TTG Consultants
TTG Consultants Human Resources Consultants Specializing in  Career Management and Corporate Change

In 1986, the United States Supreme Court ruled that Sexual Harassment is a form of discrimination, and thus is part of Title VII of the 1964 Civil Rights Act.

In 1991, the U.S. Congress voted to amend Title VII to allow Sexual Harassment plaintiffs jury trials in federal court, as well as punitive damages. Thus, employers can be subjected to both jury trials and punitive damage awards.

The EEOC (Equal Employment Opportunity Commission) defines Sexual Harassment as unwelcome sexual advances, requests for sexual favors, or other verbal or physical conduct of a sexual nature that interferes with an individual's work performance, or creates a hostile, intimidating work environment.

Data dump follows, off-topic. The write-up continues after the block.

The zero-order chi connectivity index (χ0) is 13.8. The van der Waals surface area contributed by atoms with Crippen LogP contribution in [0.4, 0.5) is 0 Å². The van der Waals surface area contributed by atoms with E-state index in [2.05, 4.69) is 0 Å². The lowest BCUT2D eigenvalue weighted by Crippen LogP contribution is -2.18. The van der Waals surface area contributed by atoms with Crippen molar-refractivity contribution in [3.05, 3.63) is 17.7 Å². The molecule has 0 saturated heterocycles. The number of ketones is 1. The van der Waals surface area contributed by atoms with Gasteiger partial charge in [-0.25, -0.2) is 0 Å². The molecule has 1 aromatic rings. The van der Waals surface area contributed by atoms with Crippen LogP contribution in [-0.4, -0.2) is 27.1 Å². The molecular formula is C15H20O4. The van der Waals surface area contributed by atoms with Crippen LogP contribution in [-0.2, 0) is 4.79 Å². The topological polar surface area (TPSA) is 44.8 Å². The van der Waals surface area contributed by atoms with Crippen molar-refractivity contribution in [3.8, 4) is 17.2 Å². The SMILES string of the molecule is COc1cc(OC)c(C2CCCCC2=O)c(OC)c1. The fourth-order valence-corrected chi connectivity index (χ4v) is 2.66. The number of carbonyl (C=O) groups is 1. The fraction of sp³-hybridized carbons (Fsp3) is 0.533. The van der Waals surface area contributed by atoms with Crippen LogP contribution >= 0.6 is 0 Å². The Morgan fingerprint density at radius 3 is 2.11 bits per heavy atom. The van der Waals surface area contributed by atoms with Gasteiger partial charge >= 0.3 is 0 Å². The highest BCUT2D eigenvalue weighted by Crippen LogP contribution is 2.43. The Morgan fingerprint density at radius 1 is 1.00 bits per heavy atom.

The three defining U.S. Supreme Court cases regarding Sexual Harassment are...

BURLINGTON INDUSTRIES, INC. v. ELLERTH, 118 S.Ct. 2257 (1998). This case establishes employer liability for both "quid pro quo" and "hostile environment" Sexual Harassment.

FARAGHER v. CITY OF BOCA RATON, 118 S.Ct. 2275 (1998). This case further establishes employer liability for Sexual Harassment, specifically when carried out by supervisory employees.

ONCALE v. SUNDOWNER OFFSHORE SERVICES, 118 S.Ct. 998 (1998). This case establishes employer liability for Sexual Harassment between two people of the same sex.

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